An overseas investor must disclose any matter that is relevant to considering good character requirements before getting consent.
All material that could adversely reflect upon a person’s fitness to hold the particular investment (including all offences and contraventions) must be disclosed. A failure to disclose relevant information will be treated seriously as it can amount to an offence under the Overseas Investment Act.
The information here only covers the Overseas Investment Office's considerations of good character after consent has been granted.
Overseas investors are often conditioned to remain of good character when they get consent. A breach of a good character condition may occur where someone has acted in such a way or done something which raises concerns about their character such that they are:
- unfit to hold the asset they have consent for, or
- likely to bring the country into disrepute.
This is consistent with the good character test that must be satisfied to get consent and the Overseas Investment Act’s purpose that it is a privilege for overseas people to own or control sensitive assets in New Zealand.
Where we consider a breach has occurred, we may seek court orders requiring the investor to dispose of the investment and/or penalties. As the High Court has stated, there is a strong need to deter breaches of the good character requirement given its importance in the context of the scheme of the Act.
The evidential and natural justice considerations that the Overseas Investment Office will need to take into account before we can take action include considering if:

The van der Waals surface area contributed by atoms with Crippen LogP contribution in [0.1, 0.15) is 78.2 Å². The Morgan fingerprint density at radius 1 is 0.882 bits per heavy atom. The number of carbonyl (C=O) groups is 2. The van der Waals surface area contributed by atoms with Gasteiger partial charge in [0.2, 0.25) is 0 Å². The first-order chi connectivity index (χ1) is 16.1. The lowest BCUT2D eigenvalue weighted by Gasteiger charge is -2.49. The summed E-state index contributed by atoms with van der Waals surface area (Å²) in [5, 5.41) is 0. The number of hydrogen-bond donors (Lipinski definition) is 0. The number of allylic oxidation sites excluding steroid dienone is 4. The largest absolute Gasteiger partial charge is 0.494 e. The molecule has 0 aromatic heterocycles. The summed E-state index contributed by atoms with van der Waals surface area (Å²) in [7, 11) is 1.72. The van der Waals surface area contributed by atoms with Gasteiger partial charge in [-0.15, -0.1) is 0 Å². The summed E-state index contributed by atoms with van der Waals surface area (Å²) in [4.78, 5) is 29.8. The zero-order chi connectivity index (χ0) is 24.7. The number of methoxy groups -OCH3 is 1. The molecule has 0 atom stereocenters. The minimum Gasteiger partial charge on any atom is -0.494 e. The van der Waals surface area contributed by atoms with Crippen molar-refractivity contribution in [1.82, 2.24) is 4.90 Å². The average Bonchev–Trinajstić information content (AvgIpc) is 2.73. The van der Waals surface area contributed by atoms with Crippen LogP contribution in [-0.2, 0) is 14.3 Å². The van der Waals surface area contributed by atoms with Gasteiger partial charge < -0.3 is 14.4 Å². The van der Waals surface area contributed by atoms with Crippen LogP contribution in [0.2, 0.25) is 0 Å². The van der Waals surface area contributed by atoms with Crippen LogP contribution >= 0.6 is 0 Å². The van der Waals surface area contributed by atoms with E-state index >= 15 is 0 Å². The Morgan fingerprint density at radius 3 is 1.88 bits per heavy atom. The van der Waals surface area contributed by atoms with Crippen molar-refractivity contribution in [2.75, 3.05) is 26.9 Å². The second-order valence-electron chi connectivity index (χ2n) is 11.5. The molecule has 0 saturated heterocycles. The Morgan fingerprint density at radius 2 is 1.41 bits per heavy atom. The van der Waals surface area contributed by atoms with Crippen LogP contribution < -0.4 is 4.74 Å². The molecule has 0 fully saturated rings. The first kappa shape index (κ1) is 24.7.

- the allegations are of a clear and serious nature
- the allegations are capable of being proved, such as because the person has been convicted of an offence or had another serious sanction taken against them – this will often mean we need to wait until processes in another jurisdiction are complete before we consider taking proceedings, and
- a penalty is likely to be ordered.
When taking action, we will take into account factors such as the potential impact on others (such as New Zealand employees and other investors) of any enforcement action and consider the type of penalty we might seek.
If you think there is a matter which might be relevant to us considering your obligation to remain of good character, or that of an overseas person, we encourage you to get in touch with us to discuss the matter. Consent conditions require investors to inform us of breaches and early co-operation is an important consideration in any enforcement action.
 Chief Executive of Land Information New Zealand v Agria (Singapore) PTE Limited and Lai Guanglin  NZHC 514